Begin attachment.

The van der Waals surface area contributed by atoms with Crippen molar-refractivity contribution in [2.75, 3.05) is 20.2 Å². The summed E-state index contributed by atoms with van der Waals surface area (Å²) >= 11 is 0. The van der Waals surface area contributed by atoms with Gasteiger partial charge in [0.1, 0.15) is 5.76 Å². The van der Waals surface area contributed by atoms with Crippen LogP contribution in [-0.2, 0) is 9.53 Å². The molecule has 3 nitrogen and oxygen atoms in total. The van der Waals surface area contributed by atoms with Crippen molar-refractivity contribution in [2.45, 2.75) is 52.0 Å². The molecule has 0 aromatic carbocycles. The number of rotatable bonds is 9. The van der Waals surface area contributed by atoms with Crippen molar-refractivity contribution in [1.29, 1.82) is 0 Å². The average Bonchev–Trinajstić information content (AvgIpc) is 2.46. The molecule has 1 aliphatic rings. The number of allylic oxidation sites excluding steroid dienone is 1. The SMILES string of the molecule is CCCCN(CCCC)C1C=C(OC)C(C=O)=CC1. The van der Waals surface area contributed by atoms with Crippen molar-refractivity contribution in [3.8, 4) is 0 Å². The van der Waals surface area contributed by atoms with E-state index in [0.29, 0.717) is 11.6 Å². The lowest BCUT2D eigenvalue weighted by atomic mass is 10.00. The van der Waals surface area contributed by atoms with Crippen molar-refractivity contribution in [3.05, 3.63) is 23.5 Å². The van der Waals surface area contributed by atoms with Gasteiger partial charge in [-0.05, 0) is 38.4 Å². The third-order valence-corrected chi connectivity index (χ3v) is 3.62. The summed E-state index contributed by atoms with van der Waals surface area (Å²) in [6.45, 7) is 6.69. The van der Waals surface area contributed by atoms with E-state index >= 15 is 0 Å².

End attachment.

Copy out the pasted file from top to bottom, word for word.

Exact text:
The van der Waals surface area contributed by atoms with Crippen molar-refractivity contribution in [2.75, 3.05) is 20.2 Å². The summed E-state index contributed by atoms with van der Waals surface area (Å²) >= 11 is 0. The van der Waals surface area contributed by atoms with Gasteiger partial charge in [0.1, 0.15) is 5.76 Å². The van der Waals surface area contributed by atoms with Crippen LogP contribution in [-0.2, 0) is 9.53 Å². The molecule has 3 nitrogen and oxygen atoms in total. The van der Waals surface area contributed by atoms with Crippen molar-refractivity contribution in [2.45, 2.75) is 52.0 Å². The molecule has 0 aromatic carbocycles. The number of rotatable bonds is 9. The van der Waals surface area contributed by atoms with Crippen molar-refractivity contribution in [1.29, 1.82) is 0 Å². The average Bonchev–Trinajstić information content (AvgIpc) is 2.46. The molecule has 1 aliphatic rings. The number of allylic oxidation sites excluding steroid dienone is 1. The SMILES string of the molecule is CCCCN(CCCC)C1C=C(OC)C(C=O)=CC1. The van der Waals surface area contributed by atoms with Crippen molar-refractivity contribution in [3.8, 4) is 0 Å². The van der Waals surface area contributed by atoms with E-state index in [0.29, 0.717) is 11.6 Å². The lowest BCUT2D eigenvalue weighted by atomic mass is 10.00. The van der Waals surface area contributed by atoms with Crippen molar-refractivity contribution in [3.05, 3.63) is 23.5 Å². The van der Waals surface area contributed by atoms with Gasteiger partial charge in [-0.05, 0) is 38.4 Å². The third-order valence-corrected chi connectivity index (χ3v) is 3.62. The summed E-state index contributed by atoms with van der Waals surface area (Å²) in [6.45, 7) is 6.69. The van der Waals surface area contributed by atoms with E-state index >= 15 is 0 Å².